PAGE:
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Alex Beam

Happy Birthday, Henry Thoreau, you gassy old crank

Henry David Thoreau.
Henry David Thoreau.Concord Museum

It’s Henry David Thoreau’s 200th birthday! You can practically feel the perturbation of the spheres.

Christopher Lydon is devoting three episodes of his Radio Open Source podcast to Concord’s most famous sociopath, celebrating the “American gospel” of the “prophet Thoreau.” Broadcasting from a canoe afloat in the Concord River (“the headwaters of American thinking”), Lydon ejaculates: “It looks like heaven! It’s the river primeval!”

Over at the New York Times, historian Douglas Brinkley argues that Thoreau, who died in 1862, influenced the creation of our national parks. Thoreau certainly was an inspiration for Smokey the Bear. His neighbors called Thoreau “the woods burner” for setting fire to 300 acres of local woodlands, almost eradicating Concord in the process.


Here is Thoreau’s classic, unrepentant response: “I have set fire to the forest, but I have done no wrong therein . . . it was a glorious spectacle, and I was the only one there to enjoy it.”

Pyromaniac, prude, hypocrite, layabout, mooch, scold, a graphomanic overwriter of densely forested, unreadable prose; Happy Birthday, Henry! Did I leave anything out?

Thoreau has partisans aplenty, I just don’t happen to be one of them. The oft-inflicted “Walden” loses a bit of its man-living-in-nature edge when you know that he was eating at home twice a week, according to New Yorker writer Kathryn Schulz, “lured by his mother’s cookies or the chance to dine with friends.”

Schulz called “Walden” “an unnavigable thicket of contradiction and caprice.” She noted that a Boston commuter train ran alongside Thoreau’s Walden Pond, making it as “off the grid” as Prospect Park in today’s Brooklyn.

Preaching one thing and doing another is Thoreauvian to the max. Historical icons such as Mahatma Gandhi and Martin Luther King claim to have been inspired by Thoreau’s essay “On Civil Disobedience,” prompted by a one-might stay in the cushy Concord clink. But Thoreau also championed un-civil disobedience, in the person of the abolitionist firebrand John Brown. Under Thoreau’s pen, Brown became “a man of rare common-sense and directness of speech, as of action; a transcendentalist above all.”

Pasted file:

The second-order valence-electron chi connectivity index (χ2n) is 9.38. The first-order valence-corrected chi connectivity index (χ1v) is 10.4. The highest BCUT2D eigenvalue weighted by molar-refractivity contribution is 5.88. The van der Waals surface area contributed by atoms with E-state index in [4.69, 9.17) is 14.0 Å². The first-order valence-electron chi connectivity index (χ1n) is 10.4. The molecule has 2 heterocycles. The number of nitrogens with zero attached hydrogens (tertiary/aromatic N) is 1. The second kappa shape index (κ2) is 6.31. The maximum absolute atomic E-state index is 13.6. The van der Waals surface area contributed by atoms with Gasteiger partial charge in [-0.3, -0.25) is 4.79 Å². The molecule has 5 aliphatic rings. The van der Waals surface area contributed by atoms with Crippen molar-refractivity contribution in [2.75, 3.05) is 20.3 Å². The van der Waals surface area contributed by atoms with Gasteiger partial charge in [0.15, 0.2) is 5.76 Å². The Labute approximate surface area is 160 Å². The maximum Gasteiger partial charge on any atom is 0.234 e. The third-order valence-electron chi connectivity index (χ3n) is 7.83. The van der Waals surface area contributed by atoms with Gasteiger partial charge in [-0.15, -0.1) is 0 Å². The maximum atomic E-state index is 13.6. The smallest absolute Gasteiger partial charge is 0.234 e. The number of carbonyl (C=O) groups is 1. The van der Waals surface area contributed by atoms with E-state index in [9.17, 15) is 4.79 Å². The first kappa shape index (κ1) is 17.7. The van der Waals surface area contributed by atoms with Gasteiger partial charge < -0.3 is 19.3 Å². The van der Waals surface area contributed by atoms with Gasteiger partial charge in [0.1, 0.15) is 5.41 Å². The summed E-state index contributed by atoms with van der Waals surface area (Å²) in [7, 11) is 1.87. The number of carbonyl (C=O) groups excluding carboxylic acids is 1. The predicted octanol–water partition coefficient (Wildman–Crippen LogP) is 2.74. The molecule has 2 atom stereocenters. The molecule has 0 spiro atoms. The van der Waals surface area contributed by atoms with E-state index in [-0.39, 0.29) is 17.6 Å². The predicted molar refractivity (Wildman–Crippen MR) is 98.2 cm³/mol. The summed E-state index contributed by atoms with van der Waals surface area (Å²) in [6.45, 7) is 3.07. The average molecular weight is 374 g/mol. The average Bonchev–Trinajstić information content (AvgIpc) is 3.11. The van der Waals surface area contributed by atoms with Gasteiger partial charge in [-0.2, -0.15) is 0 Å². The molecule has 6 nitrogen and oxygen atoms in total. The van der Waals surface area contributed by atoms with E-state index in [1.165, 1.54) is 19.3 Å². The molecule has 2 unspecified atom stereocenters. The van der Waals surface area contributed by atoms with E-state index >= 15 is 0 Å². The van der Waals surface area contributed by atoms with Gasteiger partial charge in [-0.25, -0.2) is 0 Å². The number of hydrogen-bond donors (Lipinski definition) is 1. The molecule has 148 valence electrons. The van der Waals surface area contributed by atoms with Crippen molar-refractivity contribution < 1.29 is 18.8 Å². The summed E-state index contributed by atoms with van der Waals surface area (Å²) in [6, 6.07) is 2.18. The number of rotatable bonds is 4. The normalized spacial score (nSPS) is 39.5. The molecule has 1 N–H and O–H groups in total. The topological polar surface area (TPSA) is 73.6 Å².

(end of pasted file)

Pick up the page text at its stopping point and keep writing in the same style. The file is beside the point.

Brown is best known for his 1859 attack on the federal armory at Harpers Ferry, Virginia, but Thoreau was well aware of his hero’s sanguinary escapades in antebellum Kansas. You might want to Google “Pottawatomie massacre” and see if cold-blooded killing fits into your definition of civil disobedience.

I don’t mind cheap-shotting Thoreau; I wish more people did. But behind the gassy miasma of uncritical praise for this unclubbable crank lies a deep misunderstanding of his cultural importance. His acolytes like to think Thoreau “got” America, but quite the contrary — he understood almost nothing about the country he was living in.

If you want to navigate the headwaters of American thinking, you need to dip your toe not in the anemic runnel of the Concord River, but in the mighty Mississippi. That river culture begat Mark Twain, who understood the new America aborning in the 19th century 50 times better than Thoreau.

Outside of a tiny corner of New England that celebrated a bloodless religion called Transcendentalism, America was never a nation of navel-gazing, teetotaling grouches whose idea of a good time was waiting for the frost to form on a stand of lily pads. While Thoreau shrunk his universe into a 250 square foot cabin, Americans broke open an entire continent, and writers like Twain and his darker cousin Ambrose Bierce were there to chronicle the attendant conquests and catastrophes.


Not even a dram of birthday praise for the dull old misanthrope, Henry Thoreau? He may have invented raisin bread, and who can possibly object to that?

Alex Beam’s column appears regularly in the Globe. Follow him on Twitter @imalexbeamyrnot.